Bob Dylan was a great fan of Charles Aznavour, the French-Armenian larger-than-life character, actor, singer and songwriter, who worked closely with Piaf in the forties & early fifties, before making an amazing solo career for the rest of his life. He made a lasting impression on Dylan, who once named him one out of two favorite live performers, Howlin’ Wolf was the other. He talked eagerly about him: “He’s written over a thousand songs. I only know about half of them,” and that listening to Aznavour live “blew my brains out”. Aznavour was widely known for his fight against racism and discrimination of minorities, not at least jews, and also for shedding light on the terrible genocide of Armenians. Dylan covered Aznavour live several times, most notably with the wonderful “The Times We’ve Known” (Aznavour’s original is “Les Bons Moments”). Dylan’s version is marinated in melancholy mood in a way that would have made it a perfect ending for one of the nights at Grand Rex. It didn’t happen tonight!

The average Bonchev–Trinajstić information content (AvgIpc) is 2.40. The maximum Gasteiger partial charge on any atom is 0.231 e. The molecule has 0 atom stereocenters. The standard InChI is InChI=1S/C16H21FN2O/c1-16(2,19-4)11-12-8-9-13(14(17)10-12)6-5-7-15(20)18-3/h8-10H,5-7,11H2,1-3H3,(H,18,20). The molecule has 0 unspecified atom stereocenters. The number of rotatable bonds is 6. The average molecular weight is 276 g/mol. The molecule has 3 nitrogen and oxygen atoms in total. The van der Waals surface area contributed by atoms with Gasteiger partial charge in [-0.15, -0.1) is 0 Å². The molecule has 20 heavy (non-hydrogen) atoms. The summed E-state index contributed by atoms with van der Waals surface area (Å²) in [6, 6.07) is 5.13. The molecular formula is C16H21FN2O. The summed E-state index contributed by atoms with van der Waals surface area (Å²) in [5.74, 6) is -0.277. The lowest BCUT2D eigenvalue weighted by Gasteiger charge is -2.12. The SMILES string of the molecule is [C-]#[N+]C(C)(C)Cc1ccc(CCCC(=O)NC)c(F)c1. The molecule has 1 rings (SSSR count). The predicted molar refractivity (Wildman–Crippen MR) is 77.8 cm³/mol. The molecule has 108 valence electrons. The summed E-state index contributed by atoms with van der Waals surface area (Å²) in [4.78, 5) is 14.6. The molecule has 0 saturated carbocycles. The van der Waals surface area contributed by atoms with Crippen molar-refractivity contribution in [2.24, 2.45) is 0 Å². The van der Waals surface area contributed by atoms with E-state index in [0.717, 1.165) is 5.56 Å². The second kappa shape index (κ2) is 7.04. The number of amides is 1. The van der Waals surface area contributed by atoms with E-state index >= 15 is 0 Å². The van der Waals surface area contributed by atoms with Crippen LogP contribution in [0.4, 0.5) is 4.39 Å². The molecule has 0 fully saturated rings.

In “I Made Up My Mind To Give Myself To You”, Dylan sings “A lot of people gone, a lot of people I knew”, and Charlez Aznavour passed away in 2018, 94 years old, but his songs lives on, like the beauty of “The Times We’ve Known”:
“The times we’ve known are slipping by
Iike vapour trails across the sky
The best of times, the worst of times
Have come and gone
The years of debt, the years of doubt
the years of ‘what’s it all about?’
Of holding fast, and holding out
And holding on“
It makes sense that Dylan from stage tells the audience that he use to sing this song when he’s alone. It’s a Dylan theme, through and through. Time is an ocean, but it ends at the shore. We know that, and at the same time it is an ongoing theme of the “Rough And Rowdy Ways Tour”, as the I of one of the songs speaks: “I’m not what I was, things aren’t what they were”, reminding us about the cold hard facts of life, in so many ways – the last part of the sentence even printed on the poster for these shows: “Things aren’t what they were..” This is not the “Never Ending Tour” anymore, this is the “Rough And Rowdy Ways World Tour”. Don’t forget that. This is something new. Things aren’t what they were, but this is still the perfect time for anything to happen. Like tonight at the Grand Rex – what is he doing in there – what is he trying to tell us?